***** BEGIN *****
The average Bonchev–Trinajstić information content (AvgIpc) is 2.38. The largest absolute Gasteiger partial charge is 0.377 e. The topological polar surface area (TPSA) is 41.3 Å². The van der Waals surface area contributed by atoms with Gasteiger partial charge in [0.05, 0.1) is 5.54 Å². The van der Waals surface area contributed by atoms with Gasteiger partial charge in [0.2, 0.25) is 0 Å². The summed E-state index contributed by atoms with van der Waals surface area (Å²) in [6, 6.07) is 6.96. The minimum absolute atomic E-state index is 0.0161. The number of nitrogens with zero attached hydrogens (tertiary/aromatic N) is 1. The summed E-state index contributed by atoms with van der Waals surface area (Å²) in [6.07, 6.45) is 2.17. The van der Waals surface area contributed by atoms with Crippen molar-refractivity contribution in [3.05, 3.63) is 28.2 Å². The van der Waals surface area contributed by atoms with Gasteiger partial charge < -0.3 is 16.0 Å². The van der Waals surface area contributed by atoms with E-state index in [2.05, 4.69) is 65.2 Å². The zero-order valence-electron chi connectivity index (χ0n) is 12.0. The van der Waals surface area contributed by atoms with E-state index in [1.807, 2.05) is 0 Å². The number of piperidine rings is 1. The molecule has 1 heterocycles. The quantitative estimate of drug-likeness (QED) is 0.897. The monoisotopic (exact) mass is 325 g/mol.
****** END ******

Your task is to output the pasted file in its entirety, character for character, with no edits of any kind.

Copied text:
The average Bonchev–Trinajstić information content (AvgIpc) is 2.38. The largest absolute Gasteiger partial charge is 0.377 e. The topological polar surface area (TPSA) is 41.3 Å². The van der Waals surface area contributed by atoms with Gasteiger partial charge in [0.05, 0.1) is 5.54 Å². The van der Waals surface area contributed by atoms with Gasteiger partial charge in [0.2, 0.25) is 0 Å². The summed E-state index contributed by atoms with van der Waals surface area (Å²) in [6, 6.07) is 6.96. The minimum absolute atomic E-state index is 0.0161. The number of nitrogens with zero attached hydrogens (tertiary/aromatic N) is 1. The summed E-state index contributed by atoms with van der Waals surface area (Å²) in [6.07, 6.45) is 2.17. The van der Waals surface area contributed by atoms with Crippen molar-refractivity contribution in [3.05, 3.63) is 28.2 Å². The van der Waals surface area contributed by atoms with Gasteiger partial charge < -0.3 is 16.0 Å². The van der Waals surface area contributed by atoms with E-state index in [2.05, 4.69) is 65.2 Å². The zero-order valence-electron chi connectivity index (χ0n) is 12.0. The van der Waals surface area contributed by atoms with E-state index in [1.807, 2.05) is 0 Å². The number of piperidine rings is 1. The molecule has 1 heterocycles. The quantitative estimate of drug-likeness (QED) is 0.897. The monoisotopic (exact) mass is 325 g/mol.